The Weeknd

"After Hours" is a ritzy, set hazy, dive into the lovesick psyche of The Weeknd.

It can be easily argued that Toronto artist The Weeknd can be mostly credited for the success of pop-infused R&B over the past few years. His distinct approach to R&B and his ability to fuse the genre with the sounds of 80s funk and electro have earned him critical praise and global recognition. After releasing three monumentally successful singles —teasing fans for almost four years —The Weeknd has come back in full force with “After Hours,” his fourth studio project.

This album tells the story of The Weeknd as he attempts to make sense of his feelings toward intimacy and love. Admittedly, his efforts to do so leave him as a damaged and conflicted mess. In fact, the first line on the opening track, titled “Alone Again,” is “Take off my disguise, I'm living someone else's life.” This track describes a man who desperately yearns for the companionship of a past lover. The way the song evolves from a skeletal melody into a more lively trap beat accurately describes the rising pain The Weeknd feels.

“Blinding Lights,” “Heartbreak” and “After Hours” are truly sensational singles that serve as solid indications of this album’s sonic palette. This time around, The Weeknd fully dives into the iconic sounds of the 80s with heavy synths, groove-infused melodies, and 808s for added taste. However, he ensures his brand of moody, spacy R&B is caked into every track. Even with this formula, The Weeknd is able to thematically present a duality between his sex-filled, careless lifestyle and his self-loathing, apologetic mentality.

“Hardest To Love,” while a track backed with oddly fast-paced kickdrums for the subject matter, essentially trashes his toxic behavior in relationships. Lines such as, “I can't, can't believe you want me after all the heartbreak, after all I've done,” along with lines that convey his broken state of mind, are only a sample of The Weeknd’s chaotic sadness on this project.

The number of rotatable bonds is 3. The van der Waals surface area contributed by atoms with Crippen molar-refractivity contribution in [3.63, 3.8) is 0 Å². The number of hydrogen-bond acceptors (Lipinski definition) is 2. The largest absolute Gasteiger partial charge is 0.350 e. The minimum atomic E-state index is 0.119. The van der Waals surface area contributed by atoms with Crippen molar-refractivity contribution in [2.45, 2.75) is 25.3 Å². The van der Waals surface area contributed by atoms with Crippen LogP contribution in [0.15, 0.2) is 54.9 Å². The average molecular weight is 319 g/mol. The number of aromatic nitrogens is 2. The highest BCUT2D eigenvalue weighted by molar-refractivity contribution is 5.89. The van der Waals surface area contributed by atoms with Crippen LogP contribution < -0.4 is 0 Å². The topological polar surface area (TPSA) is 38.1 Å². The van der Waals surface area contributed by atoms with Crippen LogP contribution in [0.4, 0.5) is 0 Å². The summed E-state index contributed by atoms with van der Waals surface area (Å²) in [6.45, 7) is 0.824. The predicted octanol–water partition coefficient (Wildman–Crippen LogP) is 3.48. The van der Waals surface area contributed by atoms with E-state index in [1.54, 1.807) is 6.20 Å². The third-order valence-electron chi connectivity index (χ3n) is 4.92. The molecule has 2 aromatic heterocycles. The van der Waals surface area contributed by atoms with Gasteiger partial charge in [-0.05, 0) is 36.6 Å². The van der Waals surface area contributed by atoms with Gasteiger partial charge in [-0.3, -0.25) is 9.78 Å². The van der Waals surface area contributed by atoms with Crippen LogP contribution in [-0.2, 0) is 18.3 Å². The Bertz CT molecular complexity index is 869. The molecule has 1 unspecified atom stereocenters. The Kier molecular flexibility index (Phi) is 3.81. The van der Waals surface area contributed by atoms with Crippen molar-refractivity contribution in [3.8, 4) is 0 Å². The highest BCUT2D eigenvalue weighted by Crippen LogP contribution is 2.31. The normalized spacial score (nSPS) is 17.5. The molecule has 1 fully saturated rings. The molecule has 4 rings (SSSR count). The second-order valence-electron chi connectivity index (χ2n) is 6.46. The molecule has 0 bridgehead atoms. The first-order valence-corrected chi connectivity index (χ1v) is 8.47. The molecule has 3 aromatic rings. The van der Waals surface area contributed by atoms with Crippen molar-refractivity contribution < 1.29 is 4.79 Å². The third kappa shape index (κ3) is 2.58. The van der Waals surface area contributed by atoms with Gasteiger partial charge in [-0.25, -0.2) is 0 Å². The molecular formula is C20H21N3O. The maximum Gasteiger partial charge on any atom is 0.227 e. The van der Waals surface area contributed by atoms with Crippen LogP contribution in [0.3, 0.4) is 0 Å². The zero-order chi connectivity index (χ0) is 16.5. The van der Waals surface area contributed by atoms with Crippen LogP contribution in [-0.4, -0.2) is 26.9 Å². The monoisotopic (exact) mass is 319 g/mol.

On the topic of The Weeknd’s more self-destructive side, the track after “Heartless,” titled “Faith,” is a tried-and-true drug-filled, hedonistic song. Also produced by the talented Metro Boomin, this song finds The Weeknd reverting back to his old ways: heavily indulging in various drugs to escape his heartbreak. The somber production is a solid indicator for the desperation The Weeknd possesses when it comes to covering up his sorrow, which lyrically and thematically flows perfectly into “Blinding Lights.”

In terms of irresistibly catchy tracks, one should look no further than “In Your Eyes” and “Save Your Tears.” The former is a disco song the listener will struggle not to dance to, and contains an absolutely mesmerizing saxophone solo at the end. The latter is a synth-heavy delight that has some solid vocals and kickdrums.

The Weeknd has always been an artist who’s worn his emotions on his sleeve, and this trait has led to a dip in quality at certain times. “Snowchild” is an example of him drowning in his misery to the point where his delivery is off, and “Escape From LA” is where the songwriting quality somewhat nosedives. His overly echoey voice doesn’t exactly do the subject matter justice either, which grows more uninteresting as the track goes on. 

Despite these small imperfections, “After Hours” is, without a doubt, one of the best projects The Weeknd has ever released. The way he plays with the sounds of the 80s on the production of these songs is sure to entertain listeners throughout the 56 minutes this album offers. It seems like The Weeknd will continue to dominate the charts with his disarrayed, lovesick mind for the foreseeable future, and the unique brand of R&B that mind accompanies. 

Contact Julian Denizard at denizajs@dukes.jmu.edu. For more on the culture, arts and lifestyle of the JMU and Harrisonburg communities, follow the culture desk on Twitter @Breeze